There is limited research to show the correlation between biophysical character and reflectance value of satellite imageries. Thus, this research was conducted to show the relation between the reflectance value (Normalized Differences Vegetation Index: NDVI) and biophysical characteristics (carbon stock and biodiversity) of forest. Kanchanpur and Kailali districts of Nepal were selected as the study sites. Total 184 plots were established to measure the height and diameter at breast height (DBH). The Landsat 8 image of 2022 was downloaded from USGS.gov. Above ground tree biomass was calculated which was further converted into carbon stock. Tree species diversity was assessed using Shannon-Weiner index (H’). Furthermore, Pearson’ correlation was performed to show the relation between aboveground carbon stock vs NDVI and biodiversity vs NDVI. The descriptive statistics showed that mean value of above ground carbon with standard deviation was 109.70±64.52 and 96.76±53.79 ton/ha in Kanchanpur and Kailali districts respectively. The mean value with standard deviation of H’ index was 1.163 ±0.512 and 1.247 ±0.56 in Kanchanpur and Kailali districts respectively. The mean value with standard deviation of NDVI of the sampled plots was 0.491±0.268 and 0.367±0.192 of Kanchanpur and Kailali districts respectively. The R value of Carbon stock vs NDVI was 0.54 and 0.382 of study sites in Kanchanpur and Kailali districts respectively. Similar results were of Carbon stock vs H’ index and H’ index vs NDVI of the study sites of these districts. t-test showed that, these equations were significant at 5% since p value was less than 0.05. This study will be useful to understand the application of NDVI to correlate with biophysical characteristics of the forest.
Sustainable Future Green School Ecology: Prevents Future-Pandemic Improving Biomedicines-Physiology Health Technology Biodiversity World Policy Development Studies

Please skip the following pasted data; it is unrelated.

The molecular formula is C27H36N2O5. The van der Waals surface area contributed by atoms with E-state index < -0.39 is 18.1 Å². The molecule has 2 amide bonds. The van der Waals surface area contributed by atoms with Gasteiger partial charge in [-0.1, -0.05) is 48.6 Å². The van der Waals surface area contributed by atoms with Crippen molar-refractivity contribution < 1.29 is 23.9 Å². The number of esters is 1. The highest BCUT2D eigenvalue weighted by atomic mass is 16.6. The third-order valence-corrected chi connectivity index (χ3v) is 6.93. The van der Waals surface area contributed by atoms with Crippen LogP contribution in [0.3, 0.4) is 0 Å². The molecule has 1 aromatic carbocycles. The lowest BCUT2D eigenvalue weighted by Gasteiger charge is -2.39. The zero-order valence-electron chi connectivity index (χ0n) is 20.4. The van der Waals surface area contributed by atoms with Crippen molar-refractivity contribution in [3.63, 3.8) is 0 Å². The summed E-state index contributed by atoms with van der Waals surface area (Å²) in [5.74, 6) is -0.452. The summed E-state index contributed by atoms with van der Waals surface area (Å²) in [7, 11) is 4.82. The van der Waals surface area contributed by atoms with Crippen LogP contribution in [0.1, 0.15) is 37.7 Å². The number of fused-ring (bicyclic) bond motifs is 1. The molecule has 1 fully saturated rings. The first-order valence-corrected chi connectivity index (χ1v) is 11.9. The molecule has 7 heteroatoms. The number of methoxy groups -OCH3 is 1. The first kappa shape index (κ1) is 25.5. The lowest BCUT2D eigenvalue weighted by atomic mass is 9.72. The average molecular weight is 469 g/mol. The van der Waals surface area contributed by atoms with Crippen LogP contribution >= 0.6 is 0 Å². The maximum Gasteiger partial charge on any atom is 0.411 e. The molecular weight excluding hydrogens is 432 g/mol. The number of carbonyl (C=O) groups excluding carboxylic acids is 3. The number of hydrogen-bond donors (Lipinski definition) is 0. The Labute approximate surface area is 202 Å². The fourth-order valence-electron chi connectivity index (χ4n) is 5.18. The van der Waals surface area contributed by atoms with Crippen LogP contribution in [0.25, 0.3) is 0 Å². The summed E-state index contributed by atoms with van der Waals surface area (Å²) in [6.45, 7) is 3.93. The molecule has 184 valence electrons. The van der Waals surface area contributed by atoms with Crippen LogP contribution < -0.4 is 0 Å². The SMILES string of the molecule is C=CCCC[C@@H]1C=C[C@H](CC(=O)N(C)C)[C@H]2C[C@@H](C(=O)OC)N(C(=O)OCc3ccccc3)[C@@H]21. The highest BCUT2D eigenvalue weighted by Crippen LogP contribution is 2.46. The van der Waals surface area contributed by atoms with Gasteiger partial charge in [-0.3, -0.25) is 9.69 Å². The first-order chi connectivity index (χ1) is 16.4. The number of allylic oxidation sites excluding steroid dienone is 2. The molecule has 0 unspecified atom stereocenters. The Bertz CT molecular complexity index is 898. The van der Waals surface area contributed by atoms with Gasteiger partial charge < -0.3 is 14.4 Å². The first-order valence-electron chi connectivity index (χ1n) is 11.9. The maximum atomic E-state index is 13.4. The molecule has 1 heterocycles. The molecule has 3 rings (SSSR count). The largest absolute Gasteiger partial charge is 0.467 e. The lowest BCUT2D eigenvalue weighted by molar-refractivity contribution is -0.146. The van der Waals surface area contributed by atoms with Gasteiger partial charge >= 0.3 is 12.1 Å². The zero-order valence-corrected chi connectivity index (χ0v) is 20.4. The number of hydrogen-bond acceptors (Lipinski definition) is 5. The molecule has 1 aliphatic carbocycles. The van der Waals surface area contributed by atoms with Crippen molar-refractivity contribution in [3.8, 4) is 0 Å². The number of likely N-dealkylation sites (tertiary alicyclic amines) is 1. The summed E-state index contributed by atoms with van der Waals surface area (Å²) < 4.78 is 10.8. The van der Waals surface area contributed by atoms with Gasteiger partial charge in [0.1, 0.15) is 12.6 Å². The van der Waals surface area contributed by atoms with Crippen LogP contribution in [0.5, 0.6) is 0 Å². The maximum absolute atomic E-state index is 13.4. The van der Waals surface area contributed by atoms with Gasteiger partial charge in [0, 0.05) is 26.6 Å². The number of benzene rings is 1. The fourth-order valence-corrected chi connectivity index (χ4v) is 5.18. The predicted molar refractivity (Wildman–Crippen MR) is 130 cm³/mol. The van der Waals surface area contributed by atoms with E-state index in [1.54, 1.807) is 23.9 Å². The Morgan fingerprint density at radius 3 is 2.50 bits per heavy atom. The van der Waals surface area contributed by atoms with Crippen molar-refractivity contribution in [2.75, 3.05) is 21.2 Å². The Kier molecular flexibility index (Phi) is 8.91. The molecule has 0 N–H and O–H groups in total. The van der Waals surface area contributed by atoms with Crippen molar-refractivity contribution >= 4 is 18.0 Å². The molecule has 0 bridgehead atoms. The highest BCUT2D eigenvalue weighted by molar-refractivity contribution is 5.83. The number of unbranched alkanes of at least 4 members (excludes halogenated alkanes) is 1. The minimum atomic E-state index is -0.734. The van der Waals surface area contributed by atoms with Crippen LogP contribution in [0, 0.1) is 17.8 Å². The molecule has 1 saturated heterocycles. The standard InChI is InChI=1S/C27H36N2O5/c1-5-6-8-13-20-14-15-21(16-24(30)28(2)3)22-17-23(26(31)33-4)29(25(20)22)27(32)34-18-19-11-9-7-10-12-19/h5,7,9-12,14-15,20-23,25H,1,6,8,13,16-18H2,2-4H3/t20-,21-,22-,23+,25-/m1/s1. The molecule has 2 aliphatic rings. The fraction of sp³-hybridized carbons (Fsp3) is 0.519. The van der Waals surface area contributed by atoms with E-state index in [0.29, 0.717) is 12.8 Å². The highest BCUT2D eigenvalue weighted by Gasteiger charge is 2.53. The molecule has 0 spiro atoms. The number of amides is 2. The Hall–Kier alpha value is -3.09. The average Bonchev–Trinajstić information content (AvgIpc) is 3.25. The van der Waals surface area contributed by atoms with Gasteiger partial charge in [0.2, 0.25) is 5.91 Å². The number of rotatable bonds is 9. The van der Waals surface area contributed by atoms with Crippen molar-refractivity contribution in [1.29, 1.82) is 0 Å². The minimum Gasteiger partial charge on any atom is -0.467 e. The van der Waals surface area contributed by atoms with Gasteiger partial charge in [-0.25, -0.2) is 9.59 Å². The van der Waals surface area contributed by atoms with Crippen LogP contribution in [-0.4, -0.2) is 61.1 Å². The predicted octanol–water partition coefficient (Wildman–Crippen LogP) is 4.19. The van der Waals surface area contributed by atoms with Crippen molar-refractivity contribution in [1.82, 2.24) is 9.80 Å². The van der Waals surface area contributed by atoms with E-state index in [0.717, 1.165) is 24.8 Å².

Authors: Subhas Chandra Datta
The various lockdowns due to the severe acute respiratory syndrome coronavirus 2/3 (SARS-CoV-2/3) – 2019 (COVID-19 diseases) from March 2020 to up-to-date 2022, and the recent; ‘Freshwater-Living-Pathogens’, infectious viruses ‘hitchhike’ on latching onto microplastics, missing our helpful guts-microbes, and the outbreak of Monkeypox, etc., and the ’Future Pandemic’, has badly affected a worldwide school education; straightforward teaching, health, nutrition, research, and well-being due to their epidemic potentiality and insufficient countermeasures or vaccines or weakening the ability of vaccines to prevent diseases caused by pathogens. So, in the year of ‘Azadi Ka Amrit Mahotsav’, to overcome it, the main objective is to develop ‘Sustainable Future Green School Ecology’ for sustainable teaching practices during any future pandemic. The survey-based/design study has mainly conducted in the Kanchannagar D. N. Das High School (HS), and the students has identified patterns, trends and problems in lockdowns based on interaction-survey among themselves, teachers, and communities, and mentions some of the solutions deployed to overcome the problem by innovative ideas regarding hybrid learning, health, infrastructure, and biodiversity conservation wildlife for joyful environment with treatment clues against diseases or infectious disease diagnostics, surveillance, vaccine development, and therapeutics, that will enable a to prevent any global pandemic, and take more advantage of modern environment-friendly technologies to continue teaching during any lockdowns for; “Understanding Eco-System for Health and well-being” and “Fostering health, nutrition, and well-being/Technological innovation for ecosystem and health with the steady reopen opening”, and the ‘School will be the mirror of the society by improving ‘Sustainable Future Green School Ecology’ forming the ‘Common-Activity-Based-Eco-friendly-Complex-Ecosystem-Model’ that prevents any future pandemic improving “Biomedicines-Physiology-Health-Technology-Biodiversity-World Policy and Development-Studies”. And it will encourage children to find local-level problems and take initiatives for developing local technological solutions from green technology, appropriate technology, information and communication technology, or improvising traditional biomedicines-physiology technology based on the principles of frugal innovation.